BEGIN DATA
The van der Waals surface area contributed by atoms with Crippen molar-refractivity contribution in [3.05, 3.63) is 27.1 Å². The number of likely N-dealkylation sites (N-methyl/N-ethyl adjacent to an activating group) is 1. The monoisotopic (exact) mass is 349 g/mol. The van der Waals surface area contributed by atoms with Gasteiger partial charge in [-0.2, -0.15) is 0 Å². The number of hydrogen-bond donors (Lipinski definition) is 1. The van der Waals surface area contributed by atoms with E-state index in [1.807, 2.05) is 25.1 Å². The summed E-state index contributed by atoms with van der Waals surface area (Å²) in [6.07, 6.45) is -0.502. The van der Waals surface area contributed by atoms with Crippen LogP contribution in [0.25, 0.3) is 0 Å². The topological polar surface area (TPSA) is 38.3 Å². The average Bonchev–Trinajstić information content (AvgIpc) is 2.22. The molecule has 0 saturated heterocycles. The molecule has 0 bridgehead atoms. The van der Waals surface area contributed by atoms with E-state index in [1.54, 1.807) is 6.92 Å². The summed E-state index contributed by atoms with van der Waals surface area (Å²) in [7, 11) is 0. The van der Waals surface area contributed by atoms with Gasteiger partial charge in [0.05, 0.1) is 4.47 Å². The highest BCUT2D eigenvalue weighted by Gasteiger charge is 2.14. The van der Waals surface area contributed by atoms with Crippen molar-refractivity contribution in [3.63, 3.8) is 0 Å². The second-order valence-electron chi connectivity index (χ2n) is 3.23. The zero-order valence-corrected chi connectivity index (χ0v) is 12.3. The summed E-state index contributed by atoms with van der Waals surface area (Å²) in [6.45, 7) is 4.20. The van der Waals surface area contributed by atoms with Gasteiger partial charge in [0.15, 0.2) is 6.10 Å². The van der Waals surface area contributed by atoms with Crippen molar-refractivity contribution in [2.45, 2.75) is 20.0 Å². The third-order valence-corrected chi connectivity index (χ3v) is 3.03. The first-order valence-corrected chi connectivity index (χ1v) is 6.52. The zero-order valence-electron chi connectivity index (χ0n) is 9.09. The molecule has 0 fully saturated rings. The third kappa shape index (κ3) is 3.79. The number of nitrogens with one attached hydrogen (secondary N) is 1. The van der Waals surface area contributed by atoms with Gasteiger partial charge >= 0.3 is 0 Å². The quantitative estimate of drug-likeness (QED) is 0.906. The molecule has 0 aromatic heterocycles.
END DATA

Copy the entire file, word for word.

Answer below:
The van der Waals surface area contributed by atoms with Crippen molar-refractivity contribution in [3.05, 3.63) is 27.1 Å². The number of likely N-dealkylation sites (N-methyl/N-ethyl adjacent to an activating group) is 1. The monoisotopic (exact) mass is 349 g/mol. The van der Waals surface area contributed by atoms with Gasteiger partial charge in [-0.2, -0.15) is 0 Å². The number of hydrogen-bond donors (Lipinski definition) is 1. The van der Waals surface area contributed by atoms with E-state index in [1.807, 2.05) is 25.1 Å². The summed E-state index contributed by atoms with van der Waals surface area (Å²) in [6.07, 6.45) is -0.502. The van der Waals surface area contributed by atoms with Crippen LogP contribution in [0.25, 0.3) is 0 Å². The topological polar surface area (TPSA) is 38.3 Å². The average Bonchev–Trinajstić information content (AvgIpc) is 2.22. The molecule has 0 saturated heterocycles. The molecule has 0 bridgehead atoms. The van der Waals surface area contributed by atoms with E-state index in [1.54, 1.807) is 6.92 Å². The summed E-state index contributed by atoms with van der Waals surface area (Å²) in [7, 11) is 0. The van der Waals surface area contributed by atoms with Gasteiger partial charge in [0.05, 0.1) is 4.47 Å². The highest BCUT2D eigenvalue weighted by Gasteiger charge is 2.14. The van der Waals surface area contributed by atoms with Crippen molar-refractivity contribution in [3.63, 3.8) is 0 Å². The second-order valence-electron chi connectivity index (χ2n) is 3.23. The zero-order valence-corrected chi connectivity index (χ0v) is 12.3. The summed E-state index contributed by atoms with van der Waals surface area (Å²) in [6.45, 7) is 4.20. The van der Waals surface area contributed by atoms with Gasteiger partial charge in [0.15, 0.2) is 6.10 Å². The van der Waals surface area contributed by atoms with Crippen molar-refractivity contribution in [2.45, 2.75) is 20.0 Å². The third-order valence-corrected chi connectivity index (χ3v) is 3.03. The first-order valence-corrected chi connectivity index (χ1v) is 6.52. The zero-order valence-electron chi connectivity index (χ0n) is 9.09. The molecule has 0 fully saturated rings. The third kappa shape index (κ3) is 3.79. The number of nitrogens with one attached hydrogen (secondary N) is 1. The van der Waals surface area contributed by atoms with Gasteiger partial charge >= 0.3 is 0 Å². The quantitative estimate of drug-likeness (QED) is 0.906. The molecule has 0 aromatic heterocycles.